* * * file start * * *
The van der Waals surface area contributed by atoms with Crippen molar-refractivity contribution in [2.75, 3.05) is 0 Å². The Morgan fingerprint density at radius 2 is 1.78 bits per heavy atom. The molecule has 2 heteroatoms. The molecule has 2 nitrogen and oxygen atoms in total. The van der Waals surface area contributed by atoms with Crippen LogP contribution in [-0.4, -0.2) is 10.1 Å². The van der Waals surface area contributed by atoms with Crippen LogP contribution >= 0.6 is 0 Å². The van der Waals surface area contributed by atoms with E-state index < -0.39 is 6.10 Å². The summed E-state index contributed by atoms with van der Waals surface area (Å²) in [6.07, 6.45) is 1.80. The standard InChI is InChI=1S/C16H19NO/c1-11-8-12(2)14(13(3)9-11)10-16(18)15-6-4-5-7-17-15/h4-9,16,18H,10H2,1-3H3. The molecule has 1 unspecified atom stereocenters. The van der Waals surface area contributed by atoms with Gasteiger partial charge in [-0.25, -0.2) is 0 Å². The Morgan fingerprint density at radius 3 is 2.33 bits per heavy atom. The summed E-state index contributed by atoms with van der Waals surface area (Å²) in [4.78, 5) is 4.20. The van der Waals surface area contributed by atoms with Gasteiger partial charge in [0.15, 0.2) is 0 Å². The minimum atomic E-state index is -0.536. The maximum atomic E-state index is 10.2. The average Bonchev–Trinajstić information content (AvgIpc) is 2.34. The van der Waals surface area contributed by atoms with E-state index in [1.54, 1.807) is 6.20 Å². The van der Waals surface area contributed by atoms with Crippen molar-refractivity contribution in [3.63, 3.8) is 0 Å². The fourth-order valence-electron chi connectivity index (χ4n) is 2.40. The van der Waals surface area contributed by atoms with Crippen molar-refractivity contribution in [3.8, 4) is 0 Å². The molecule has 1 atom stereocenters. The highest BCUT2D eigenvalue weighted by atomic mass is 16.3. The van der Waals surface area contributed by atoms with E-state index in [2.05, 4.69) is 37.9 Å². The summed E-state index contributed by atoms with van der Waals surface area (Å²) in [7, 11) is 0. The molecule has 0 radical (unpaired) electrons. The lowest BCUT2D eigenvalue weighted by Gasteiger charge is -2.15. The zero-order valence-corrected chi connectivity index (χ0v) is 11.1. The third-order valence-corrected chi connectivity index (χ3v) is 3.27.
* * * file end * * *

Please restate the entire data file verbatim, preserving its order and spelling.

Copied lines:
The van der Waals surface area contributed by atoms with Crippen molar-refractivity contribution in [2.75, 3.05) is 0 Å². The Morgan fingerprint density at radius 2 is 1.78 bits per heavy atom. The molecule has 2 heteroatoms. The molecule has 2 nitrogen and oxygen atoms in total. The van der Waals surface area contributed by atoms with Crippen LogP contribution in [-0.4, -0.2) is 10.1 Å². The van der Waals surface area contributed by atoms with Crippen LogP contribution >= 0.6 is 0 Å². The van der Waals surface area contributed by atoms with E-state index < -0.39 is 6.10 Å². The summed E-state index contributed by atoms with van der Waals surface area (Å²) in [6.07, 6.45) is 1.80. The standard InChI is InChI=1S/C16H19NO/c1-11-8-12(2)14(13(3)9-11)10-16(18)15-6-4-5-7-17-15/h4-9,16,18H,10H2,1-3H3. The molecule has 1 unspecified atom stereocenters. The van der Waals surface area contributed by atoms with Gasteiger partial charge in [-0.25, -0.2) is 0 Å². The Morgan fingerprint density at radius 3 is 2.33 bits per heavy atom. The summed E-state index contributed by atoms with van der Waals surface area (Å²) in [4.78, 5) is 4.20. The van der Waals surface area contributed by atoms with Gasteiger partial charge in [0.15, 0.2) is 0 Å². The minimum atomic E-state index is -0.536. The maximum atomic E-state index is 10.2. The average Bonchev–Trinajstić information content (AvgIpc) is 2.34. The van der Waals surface area contributed by atoms with E-state index in [1.54, 1.807) is 6.20 Å². The van der Waals surface area contributed by atoms with Crippen molar-refractivity contribution in [3.63, 3.8) is 0 Å². The fourth-order valence-electron chi connectivity index (χ4n) is 2.40. The van der Waals surface area contributed by atoms with Crippen molar-refractivity contribution in [3.8, 4) is 0 Å². The molecule has 1 atom stereocenters. The highest BCUT2D eigenvalue weighted by atomic mass is 16.3. The van der Waals surface area contributed by atoms with E-state index in [2.05, 4.69) is 37.9 Å². The summed E-state index contributed by atoms with van der Waals surface area (Å²) in [7, 11) is 0. The molecule has 0 radical (unpaired) electrons. The lowest BCUT2D eigenvalue weighted by Gasteiger charge is -2.15. The zero-order valence-corrected chi connectivity index (χ0v) is 11.1. The third-order valence-corrected chi connectivity index (χ3v) is 3.27.